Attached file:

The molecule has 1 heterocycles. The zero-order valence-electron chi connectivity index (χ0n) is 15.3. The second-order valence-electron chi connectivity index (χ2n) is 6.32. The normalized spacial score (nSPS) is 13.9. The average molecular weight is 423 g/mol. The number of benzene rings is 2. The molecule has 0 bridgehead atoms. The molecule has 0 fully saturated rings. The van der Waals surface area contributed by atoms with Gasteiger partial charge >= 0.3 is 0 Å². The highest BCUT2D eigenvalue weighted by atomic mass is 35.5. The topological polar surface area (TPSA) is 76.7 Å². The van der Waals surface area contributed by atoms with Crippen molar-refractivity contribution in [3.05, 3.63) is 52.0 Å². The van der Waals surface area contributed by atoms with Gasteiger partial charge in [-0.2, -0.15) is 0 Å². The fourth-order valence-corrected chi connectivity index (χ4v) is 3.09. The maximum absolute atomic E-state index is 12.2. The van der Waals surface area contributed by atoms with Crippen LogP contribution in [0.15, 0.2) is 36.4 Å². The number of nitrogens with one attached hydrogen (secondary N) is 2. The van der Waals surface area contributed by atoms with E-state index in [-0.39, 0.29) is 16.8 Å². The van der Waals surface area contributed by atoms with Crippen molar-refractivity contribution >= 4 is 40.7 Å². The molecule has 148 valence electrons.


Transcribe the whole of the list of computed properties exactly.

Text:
The molecule has 1 heterocycles. The zero-order valence-electron chi connectivity index (χ0n) is 15.3. The second-order valence-electron chi connectivity index (χ2n) is 6.32. The normalized spacial score (nSPS) is 13.9. The average molecular weight is 423 g/mol. The number of benzene rings is 2. The molecule has 0 bridgehead atoms. The molecule has 0 fully saturated rings. The van der Waals surface area contributed by atoms with Gasteiger partial charge >= 0.3 is 0 Å². The highest BCUT2D eigenvalue weighted by atomic mass is 35.5. The topological polar surface area (TPSA) is 76.7 Å². The van der Waals surface area contributed by atoms with Crippen molar-refractivity contribution in [3.05, 3.63) is 52.0 Å². The van der Waals surface area contributed by atoms with Gasteiger partial charge in [-0.2, -0.15) is 0 Å². The fourth-order valence-corrected chi connectivity index (χ4v) is 3.09. The maximum absolute atomic E-state index is 12.2. The van der Waals surface area contributed by atoms with Crippen LogP contribution in [0.15, 0.2) is 36.4 Å². The number of nitrogens with one attached hydrogen (secondary N) is 2. The van der Waals surface area contributed by atoms with E-state index in [-0.39, 0.29) is 16.8 Å². The van der Waals surface area contributed by atoms with Crippen molar-refractivity contribution >= 4 is 40.7 Å². The molecule has 148 valence electrons.